If we fail to meet this challenge, it will be because of a failure of will and effort, as the older workforce is already a major part of what drives America’s economic prospects. For example, as Joseph F. Coughlin (2017) noted in his ground-breaking book The Longevity Economy, in 2015 the “spending of the 50-plus, combined with downstream effects, accounted for nearly $8 trillion dollars’ worth of economic activity–nearly half of that year’s gross domestic product (GDP).” Additionally, Coughlin reminds us, that the group of 50-plus Americans is growing, moving from 15% currently to over 20% of the population by 2030–only 10 years away (Coughlin, 2017).
That growing—and spending—group is not solely composed of retirees spending their savings on their grandchildren (despite what advertisers often seem to think), but also of an active, engaged, and experienced group of workers who all too often are not considered in labor planning by employers, workforce development agencies, and non-profits. We can and we must do better, and not solely for the older workers–though that reason is sufficient–but for the well-being of all of us. We can start the process by recognizing differences, facing hard challenges, and having hope.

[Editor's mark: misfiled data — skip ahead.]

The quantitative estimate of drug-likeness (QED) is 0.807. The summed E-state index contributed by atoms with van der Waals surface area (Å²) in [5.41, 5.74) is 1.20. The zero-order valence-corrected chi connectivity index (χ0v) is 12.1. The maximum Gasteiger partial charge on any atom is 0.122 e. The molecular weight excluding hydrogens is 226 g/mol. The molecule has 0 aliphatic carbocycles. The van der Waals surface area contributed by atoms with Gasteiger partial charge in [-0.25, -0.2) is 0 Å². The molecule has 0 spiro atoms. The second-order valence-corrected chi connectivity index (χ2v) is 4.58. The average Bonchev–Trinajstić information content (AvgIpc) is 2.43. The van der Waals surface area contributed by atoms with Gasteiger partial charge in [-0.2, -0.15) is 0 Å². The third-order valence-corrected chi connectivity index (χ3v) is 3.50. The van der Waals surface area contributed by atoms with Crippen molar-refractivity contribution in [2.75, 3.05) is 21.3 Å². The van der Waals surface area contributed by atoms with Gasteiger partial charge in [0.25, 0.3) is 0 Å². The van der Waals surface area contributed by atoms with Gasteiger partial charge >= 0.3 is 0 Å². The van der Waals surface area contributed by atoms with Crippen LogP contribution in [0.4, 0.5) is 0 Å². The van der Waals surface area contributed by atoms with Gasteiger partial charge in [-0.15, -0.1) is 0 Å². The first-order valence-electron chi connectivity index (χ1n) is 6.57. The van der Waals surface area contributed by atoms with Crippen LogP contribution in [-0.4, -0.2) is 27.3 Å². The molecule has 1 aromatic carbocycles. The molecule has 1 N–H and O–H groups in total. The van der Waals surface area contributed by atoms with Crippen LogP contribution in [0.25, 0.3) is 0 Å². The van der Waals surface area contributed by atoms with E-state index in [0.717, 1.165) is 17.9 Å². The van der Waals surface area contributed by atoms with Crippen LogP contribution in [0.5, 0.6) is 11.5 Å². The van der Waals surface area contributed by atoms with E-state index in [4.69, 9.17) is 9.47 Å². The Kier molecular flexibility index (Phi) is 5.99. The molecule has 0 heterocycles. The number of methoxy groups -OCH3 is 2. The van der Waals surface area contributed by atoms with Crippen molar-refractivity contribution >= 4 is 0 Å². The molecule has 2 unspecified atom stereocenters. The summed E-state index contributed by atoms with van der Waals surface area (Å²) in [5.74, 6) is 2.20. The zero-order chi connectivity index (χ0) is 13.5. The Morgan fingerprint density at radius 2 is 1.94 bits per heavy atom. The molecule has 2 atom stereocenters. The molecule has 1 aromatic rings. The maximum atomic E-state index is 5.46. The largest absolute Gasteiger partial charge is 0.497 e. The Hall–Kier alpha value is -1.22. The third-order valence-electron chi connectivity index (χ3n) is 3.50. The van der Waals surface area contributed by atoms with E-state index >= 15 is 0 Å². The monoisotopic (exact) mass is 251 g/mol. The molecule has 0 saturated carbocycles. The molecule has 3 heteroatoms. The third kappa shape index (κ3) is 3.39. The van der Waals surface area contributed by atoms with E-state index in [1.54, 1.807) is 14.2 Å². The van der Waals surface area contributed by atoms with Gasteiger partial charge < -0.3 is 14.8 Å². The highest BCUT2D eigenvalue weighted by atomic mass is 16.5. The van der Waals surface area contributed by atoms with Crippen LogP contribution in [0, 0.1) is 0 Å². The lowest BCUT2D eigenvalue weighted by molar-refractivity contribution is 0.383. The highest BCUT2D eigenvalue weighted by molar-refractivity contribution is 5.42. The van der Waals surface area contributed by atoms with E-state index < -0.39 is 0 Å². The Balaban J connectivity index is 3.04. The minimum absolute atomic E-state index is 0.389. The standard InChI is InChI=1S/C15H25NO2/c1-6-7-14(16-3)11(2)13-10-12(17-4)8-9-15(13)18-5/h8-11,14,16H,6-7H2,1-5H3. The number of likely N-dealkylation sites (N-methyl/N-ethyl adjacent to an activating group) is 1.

Too often, older workers are not considered in labor planning by employers, workforce development agencies, and non-profits.
One way we can do better is to realize that our older workforce is not a monolith. Some members want to continue working in their long-time positions or careers, some want to change pace. For those of the traditional retirement age, nearly 50% will only partially retire, with 26% “unretiring” to re-enter the workforce after initial retirement (Maestas, 2010). Some will continue to work out of financial necessity, some for social interaction and support, while yet others want the structure and routine that organizes their days.
Similarly, their skills are not monolithic. Some will have high-tech skills, others will not. All too often, employers will dismiss older workers with the assumption that they will be lacking in computer technologies or other high-tech skills. This ignores the reality of our face-paced, ever-changing economy in which nearly all workers in the U.S. will need training in new high-tech skills throughout their working life. Our workforce training models and programs need to consider and include older workers as part of their efforts.
Face Hard Challenges
Another way that we can do better is to acknowledge the specific challenges aging workers face and then resolve to meet them head-on in our efforts to recruit and keep older workers working. It is already rare enough for a company, region, or nonprofit organization’s workforce development plan to even consider the challenges faced by older workers. When such plans do so, they often focus on physical challenges (Can older workers lift, stand, stoop?) or skill-based challenges (Do older workers know data entry, phone systems, C++?), but they omit the most pervasive and wide-reaching impediments–structural challenges.